This is Jan Van de Poel from Eurodad 'speaking'.
One important way to support domestic micro and small enterprise sector is through pro-poor procurement practices. A report we did in 2011 found that about 20% of bilateral aid was still formally tied and a majority of formally untied aid contracts from bilateral agencies were going to donor country firms.
A long-term and predictable commitment to purchase from governments and donors can boost investment in productive capacities of SMEs. Most common targeted procurement practices are:
- granting price preferences to local bidders,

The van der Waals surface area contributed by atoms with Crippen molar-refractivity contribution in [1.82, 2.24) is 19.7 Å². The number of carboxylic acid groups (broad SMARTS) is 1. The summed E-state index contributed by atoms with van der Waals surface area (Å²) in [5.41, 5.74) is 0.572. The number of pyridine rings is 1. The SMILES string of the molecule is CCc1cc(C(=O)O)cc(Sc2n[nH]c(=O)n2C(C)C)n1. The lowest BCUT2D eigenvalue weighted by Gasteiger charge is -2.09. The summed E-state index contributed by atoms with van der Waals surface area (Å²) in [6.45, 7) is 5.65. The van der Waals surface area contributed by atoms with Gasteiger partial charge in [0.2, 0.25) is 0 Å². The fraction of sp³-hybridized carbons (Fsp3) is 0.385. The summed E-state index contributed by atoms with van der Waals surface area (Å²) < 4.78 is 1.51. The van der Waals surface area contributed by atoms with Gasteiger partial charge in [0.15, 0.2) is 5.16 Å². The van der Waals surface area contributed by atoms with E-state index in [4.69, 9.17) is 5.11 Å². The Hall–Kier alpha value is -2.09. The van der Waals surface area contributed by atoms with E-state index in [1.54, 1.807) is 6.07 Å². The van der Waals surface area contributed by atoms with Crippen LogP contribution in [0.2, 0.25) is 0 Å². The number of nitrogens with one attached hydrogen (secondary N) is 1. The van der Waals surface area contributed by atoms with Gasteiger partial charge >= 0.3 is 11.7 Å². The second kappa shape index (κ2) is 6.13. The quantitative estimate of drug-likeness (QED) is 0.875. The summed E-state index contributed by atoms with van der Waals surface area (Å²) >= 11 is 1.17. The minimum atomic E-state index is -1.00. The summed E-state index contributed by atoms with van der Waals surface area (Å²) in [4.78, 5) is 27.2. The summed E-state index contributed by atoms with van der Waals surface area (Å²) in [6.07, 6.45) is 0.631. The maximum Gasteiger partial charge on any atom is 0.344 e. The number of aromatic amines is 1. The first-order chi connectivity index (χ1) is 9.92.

- setting aside a share of contracts in particular for SMEs
- debarring firms involved in fraud or corruption cases, and firms registered in tax havens or involved in human rights violations.
Promoting SME development is usual practice in most developed countries and targeted procurement practices should also be applied in developing countries. Coordination between SMEs and the public sector is crucial in order to assess existing constraints and determine sustainable and effective strategies that enhance capacities and promote practices aligned to development objectives.